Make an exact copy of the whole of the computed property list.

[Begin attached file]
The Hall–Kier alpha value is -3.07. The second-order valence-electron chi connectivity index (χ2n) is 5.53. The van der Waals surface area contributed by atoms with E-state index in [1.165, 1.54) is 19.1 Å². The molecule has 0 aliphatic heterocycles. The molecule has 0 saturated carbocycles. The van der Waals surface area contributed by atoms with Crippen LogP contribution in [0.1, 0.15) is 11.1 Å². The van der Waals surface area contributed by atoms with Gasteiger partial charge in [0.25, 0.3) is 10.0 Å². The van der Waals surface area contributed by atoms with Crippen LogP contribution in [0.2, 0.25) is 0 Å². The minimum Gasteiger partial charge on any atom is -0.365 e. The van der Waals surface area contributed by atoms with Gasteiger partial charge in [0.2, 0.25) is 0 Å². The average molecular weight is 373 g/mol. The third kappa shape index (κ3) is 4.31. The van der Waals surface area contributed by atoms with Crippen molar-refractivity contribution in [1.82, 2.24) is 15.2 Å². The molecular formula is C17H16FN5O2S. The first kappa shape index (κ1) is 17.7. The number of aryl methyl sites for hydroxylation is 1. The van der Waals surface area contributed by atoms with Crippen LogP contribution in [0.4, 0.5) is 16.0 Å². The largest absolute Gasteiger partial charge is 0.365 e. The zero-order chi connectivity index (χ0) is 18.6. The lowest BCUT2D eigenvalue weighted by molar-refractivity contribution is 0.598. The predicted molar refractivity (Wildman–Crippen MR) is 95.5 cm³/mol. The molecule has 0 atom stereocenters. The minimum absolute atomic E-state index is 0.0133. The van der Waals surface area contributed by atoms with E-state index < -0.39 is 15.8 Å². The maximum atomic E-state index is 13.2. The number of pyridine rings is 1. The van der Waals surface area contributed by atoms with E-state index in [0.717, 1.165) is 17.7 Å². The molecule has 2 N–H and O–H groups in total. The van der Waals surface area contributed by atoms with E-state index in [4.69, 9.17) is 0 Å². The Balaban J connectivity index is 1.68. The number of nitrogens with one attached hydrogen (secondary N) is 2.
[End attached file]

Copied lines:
The Hall–Kier alpha value is -3.07. The second-order valence-electron chi connectivity index (χ2n) is 5.53. The van der Waals surface area contributed by atoms with E-state index in [1.165, 1.54) is 19.1 Å². The molecule has 0 aliphatic heterocycles. The molecule has 0 saturated carbocycles. The van der Waals surface area contributed by atoms with Crippen LogP contribution in [0.1, 0.15) is 11.1 Å². The van der Waals surface area contributed by atoms with Gasteiger partial charge in [0.25, 0.3) is 10.0 Å². The van der Waals surface area contributed by atoms with Crippen LogP contribution in [0.2, 0.25) is 0 Å². The minimum Gasteiger partial charge on any atom is -0.365 e. The van der Waals surface area contributed by atoms with Gasteiger partial charge in [0.2, 0.25) is 0 Å². The average molecular weight is 373 g/mol. The third kappa shape index (κ3) is 4.31. The van der Waals surface area contributed by atoms with Crippen molar-refractivity contribution in [1.82, 2.24) is 15.2 Å². The molecular formula is C17H16FN5O2S. The first kappa shape index (κ1) is 17.7. The number of aryl methyl sites for hydroxylation is 1. The van der Waals surface area contributed by atoms with Crippen LogP contribution in [0.4, 0.5) is 16.0 Å². The largest absolute Gasteiger partial charge is 0.365 e. The zero-order chi connectivity index (χ0) is 18.6. The lowest BCUT2D eigenvalue weighted by molar-refractivity contribution is 0.598. The predicted molar refractivity (Wildman–Crippen MR) is 95.5 cm³/mol. The molecule has 0 atom stereocenters. The minimum absolute atomic E-state index is 0.0133. The van der Waals surface area contributed by atoms with E-state index < -0.39 is 15.8 Å². The maximum atomic E-state index is 13.2. The number of pyridine rings is 1. The van der Waals surface area contributed by atoms with E-state index in [0.717, 1.165) is 17.7 Å². The molecule has 2 N–H and O–H groups in total. The van der Waals surface area contributed by atoms with E-state index in [4.69, 9.17) is 0 Å². The Balaban J connectivity index is 1.68. The number of nitrogens with one attached hydrogen (secondary N) is 2.